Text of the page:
Chapter 12- Pricey Exchange
Blaze drove like the devil through the desert and toward the White Jungle as evening settled in. We spotted the line of pure albino fronds within a couple of hours and burst through the trees. True to its name, the jungle was populated with white plants of all kinds that looked like crestfallen snow had blanketed the area. Or that the plants themselves were dying. Snowy bushes and vines raced past the window, and above us, a glowing white canopy soaked in the moon’s beams and blanketed the starry sky. Shadows of creatures darted out of our path, climbing up vines or scurrying along the white bark of tree trunks.
Nobody talked throughout the trip. The soldiers were silent and seemed to be replaying Nega’s threat and the death we heard. I did the same, wishing, hoping that everyone else was all right and that we could make it in time. Blaze gripped the wheel tight enough to break it and Gardon’s worried frown deepened when he checked on her. I wanted to say some word of comfort to them both, to all of them, that I knew this Nega and we could stop him.
Then again, Nega had continued to surprise me with each new level of depravity and vile act. I never realized the depths he would sink to in pursuit of world domination. All the years with us must have festered his hateful, vicious nature under the surface. I swallowed any empty words and watched scenery pass, preparing for our encounter.
We located a trail deeper into the jungle, with muddy tire imprints that had torn up the wet ground and grass. “It’s got to be them,” Gardon said and pointed to the left. “Judging from the tracks, they went that way.”
In the distance and through the gaps of the treetops, the peak of a mountain rose above the canopy like a golden sun resting on fluffy clouds. As we neared it, we realized it was man-made. “A temple?” I asked.
“Must be,” Blaze said and looked back at Gardon. “Check the historical record, but I believe a party that was carrying the emerald was raided by a local tribe in the jungle.”
Cracking open the tome, Gardon ran his fingers through passages and nodded. “Yes, you’re right. The tribe was the Yuda Tribe, believed to have a hidden city in the jungle, filled with countless treasures they collected over the years. One captured prisoner of the party transporting the emerald said the city had a massive temple in the center that reached for the heavens, where the villages made offerings to the divine.”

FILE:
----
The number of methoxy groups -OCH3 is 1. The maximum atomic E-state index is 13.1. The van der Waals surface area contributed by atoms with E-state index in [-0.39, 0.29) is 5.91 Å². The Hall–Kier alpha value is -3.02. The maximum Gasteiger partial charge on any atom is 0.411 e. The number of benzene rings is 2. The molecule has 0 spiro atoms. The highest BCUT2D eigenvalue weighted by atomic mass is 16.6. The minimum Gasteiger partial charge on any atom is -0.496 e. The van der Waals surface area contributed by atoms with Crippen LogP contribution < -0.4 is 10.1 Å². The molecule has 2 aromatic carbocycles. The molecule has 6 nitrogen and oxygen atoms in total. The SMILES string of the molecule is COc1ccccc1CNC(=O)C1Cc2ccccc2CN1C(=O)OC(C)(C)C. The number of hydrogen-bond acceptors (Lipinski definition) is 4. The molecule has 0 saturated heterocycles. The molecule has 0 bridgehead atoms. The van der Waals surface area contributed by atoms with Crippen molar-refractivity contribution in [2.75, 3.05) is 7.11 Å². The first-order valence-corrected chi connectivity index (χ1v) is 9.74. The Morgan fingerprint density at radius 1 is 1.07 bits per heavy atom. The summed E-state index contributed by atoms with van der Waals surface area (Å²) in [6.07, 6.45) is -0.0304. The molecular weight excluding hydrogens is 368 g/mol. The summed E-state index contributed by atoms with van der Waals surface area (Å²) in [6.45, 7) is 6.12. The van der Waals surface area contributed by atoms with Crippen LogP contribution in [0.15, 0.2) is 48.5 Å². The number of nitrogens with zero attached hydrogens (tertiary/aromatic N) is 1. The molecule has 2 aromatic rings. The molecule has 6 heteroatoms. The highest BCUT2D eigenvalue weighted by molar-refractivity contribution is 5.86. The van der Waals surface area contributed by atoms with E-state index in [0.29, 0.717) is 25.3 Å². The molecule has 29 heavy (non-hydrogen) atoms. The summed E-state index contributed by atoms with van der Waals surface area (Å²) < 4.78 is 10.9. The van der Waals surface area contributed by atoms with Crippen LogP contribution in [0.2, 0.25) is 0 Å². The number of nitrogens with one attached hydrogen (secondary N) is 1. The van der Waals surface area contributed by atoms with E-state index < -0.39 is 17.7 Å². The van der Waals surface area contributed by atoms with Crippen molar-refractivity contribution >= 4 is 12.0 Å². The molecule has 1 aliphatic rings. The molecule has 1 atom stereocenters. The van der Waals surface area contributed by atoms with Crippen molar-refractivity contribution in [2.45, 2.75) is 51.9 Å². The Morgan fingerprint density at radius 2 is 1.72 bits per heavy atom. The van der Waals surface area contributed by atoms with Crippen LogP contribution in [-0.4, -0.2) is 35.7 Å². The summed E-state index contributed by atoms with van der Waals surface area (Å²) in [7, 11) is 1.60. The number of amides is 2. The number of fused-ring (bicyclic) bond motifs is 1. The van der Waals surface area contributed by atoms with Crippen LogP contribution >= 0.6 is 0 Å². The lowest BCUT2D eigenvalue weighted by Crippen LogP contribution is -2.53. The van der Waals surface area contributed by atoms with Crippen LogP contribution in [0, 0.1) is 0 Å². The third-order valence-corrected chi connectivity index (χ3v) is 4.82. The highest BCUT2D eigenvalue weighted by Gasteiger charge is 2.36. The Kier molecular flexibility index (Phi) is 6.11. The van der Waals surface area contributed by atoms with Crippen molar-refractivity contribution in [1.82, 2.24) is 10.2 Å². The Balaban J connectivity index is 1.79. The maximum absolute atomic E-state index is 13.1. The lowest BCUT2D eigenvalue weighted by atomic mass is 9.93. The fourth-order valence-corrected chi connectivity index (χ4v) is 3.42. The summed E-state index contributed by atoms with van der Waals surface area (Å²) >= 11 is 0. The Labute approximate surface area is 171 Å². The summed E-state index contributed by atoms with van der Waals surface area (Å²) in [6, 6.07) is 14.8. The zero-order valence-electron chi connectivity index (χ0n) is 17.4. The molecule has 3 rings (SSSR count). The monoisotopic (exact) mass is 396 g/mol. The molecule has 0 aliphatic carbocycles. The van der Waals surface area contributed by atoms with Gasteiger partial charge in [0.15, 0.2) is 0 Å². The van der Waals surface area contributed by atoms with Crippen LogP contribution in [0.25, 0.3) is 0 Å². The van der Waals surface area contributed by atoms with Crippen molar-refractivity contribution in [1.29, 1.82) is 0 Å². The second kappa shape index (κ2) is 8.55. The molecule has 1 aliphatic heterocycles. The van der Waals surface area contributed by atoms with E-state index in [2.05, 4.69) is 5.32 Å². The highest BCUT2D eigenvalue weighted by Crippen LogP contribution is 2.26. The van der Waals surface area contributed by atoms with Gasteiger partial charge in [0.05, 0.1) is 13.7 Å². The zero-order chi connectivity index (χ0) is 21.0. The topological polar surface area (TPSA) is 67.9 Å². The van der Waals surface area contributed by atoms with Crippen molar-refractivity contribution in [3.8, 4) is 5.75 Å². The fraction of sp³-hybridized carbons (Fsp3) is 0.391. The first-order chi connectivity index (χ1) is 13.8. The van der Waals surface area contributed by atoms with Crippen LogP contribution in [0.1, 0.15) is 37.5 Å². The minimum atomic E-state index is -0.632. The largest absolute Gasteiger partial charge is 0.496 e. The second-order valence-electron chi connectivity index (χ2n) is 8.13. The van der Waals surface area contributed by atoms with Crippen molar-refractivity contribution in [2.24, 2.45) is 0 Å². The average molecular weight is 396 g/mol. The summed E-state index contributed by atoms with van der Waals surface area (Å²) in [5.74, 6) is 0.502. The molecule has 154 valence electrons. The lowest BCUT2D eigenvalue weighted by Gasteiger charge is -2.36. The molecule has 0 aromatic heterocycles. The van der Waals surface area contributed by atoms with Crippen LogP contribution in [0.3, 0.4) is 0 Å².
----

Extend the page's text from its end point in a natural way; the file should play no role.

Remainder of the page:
“Does it say anything about how he got there or what was inside the temple?” I asked.
He shook his head. “No. The prisoner was blindfolded and released on the outskirts of the jungle shortly afterwards. Although he goes on to describe his interactions with the people and how they were peaceful, for the most part.”
Up ahead, the trees stopped abruptly at a clearing near the temple. Blaze pressed the brake down and we slowed to a stop. “We should hide the vehicles,” she said.
“Might not do much good,” Gardon said. “He could have spies among the trees and in the sky. He knows we’re coming.”
“I’m sure he does,” she said. “However, I have a plan.” She radioed the other vehicle and ordered them to follow directly behind her. Then she maneuvered between the trees, careful not to crash into any trunks and shake their boughs, alerting Nega.
“So what’s the plan?” I asked. “Come at him from the jungle?”
“Not quite,” she said, searching for a good, wide spot to park the vehicles. “I’ll talk a handful of the soldiers with me while the rest of you stay in here. We’ll camouflage the vehicles and head on to meet Nega. I’ll tell him that I took the vehicles and raced over here with the Sol Emerald.”
“No way!” I said. “That’s suicide!”
“I agree,” Gardon started, but she cut us both off.
“Listen,” she said, parking in some dark shade and shutting down the engine. “While I’m talking to Nega and distracting him, you two will each lead a group of soldiers on either flank to get behind him. With any luck, you can smuggle our people out. At the least, we’ll have him surrounded.”
“And Nega is supposed to buy that you ran off ahead of us just like that?” I asked. “He won’t at all. I know him.”
“I know him too,” she said. “He may not be our Nega, but he is still mostly the same person. I can convince him.”
“I’ve already run off before once,” I argued. “He’ll buy me doing it again.”
“You did that for your village. He’ll accept that I would do the same for my soldiers. It’s not the first time I’ve rushed into the thick of it for my people.” On her other side, Gardon nodded in agreement. “That’s the end of this discussion. Say one more word, either of you, and I’ll singe off every inch of your fur.” She chose one of the soldiers to accompany her from our group, then radioed for two soldiers from the other vehicle and the rest to stay put.
Singed fur or no, I couldn’t let her leave on her own. Risking it, I grabbed her fingertips and held her back. “Blaze,” I said softly, “please.”
She sent the soldier on ahead and leaned in close to me, gripping my hand tight. “You’ve already put yourself in harm’s way enough,” she said, almost tenderly. “It’s my turn now. What kind of leader would I be otherwise?” The last part seemed to be for Gardon’s benefit, who watched us suspiciously out of the corner of his eyes.
She hopped out of the vehicle without giving us another chance to protest. She and the three soldiers covered the vehicles in branches and fronds until no one could see us and we couldn’t see anything outside “Leave in ten minutes,” she said, then they went ahead to the temple.
“I don’t like this,” I said.
“She has a point,” Gardon said. “Someone needs to rescue the other soldiers.”
“We don’t need to sacrifice her to do it.”
“We won’t,” Gardon said. He gave me a conspiratorial look and I scooted in closer with the rest of the soldiers. “I have an idea.”
* * *
Ten minutes later, my group halted at the edge of the clearing on the right side of the temple. Gardon had circled around to the other side, per Blaze’s instructions. Although we had brought walkie-talkies, we had thought it best to maintain radio silence except for an emergency in case Nega tapped into our lines.
Gardon had reasoned that Nega would also be expecting an ambush, or some sort of reinforcements for Blaze. So, we would play into that belief. Whoever reached the clearing first was supposed to back-up Blaze and hold Nega’s attention. Meanwhile, the other group would rescue the soldiers, as we figured one group was enough to accomplish that task.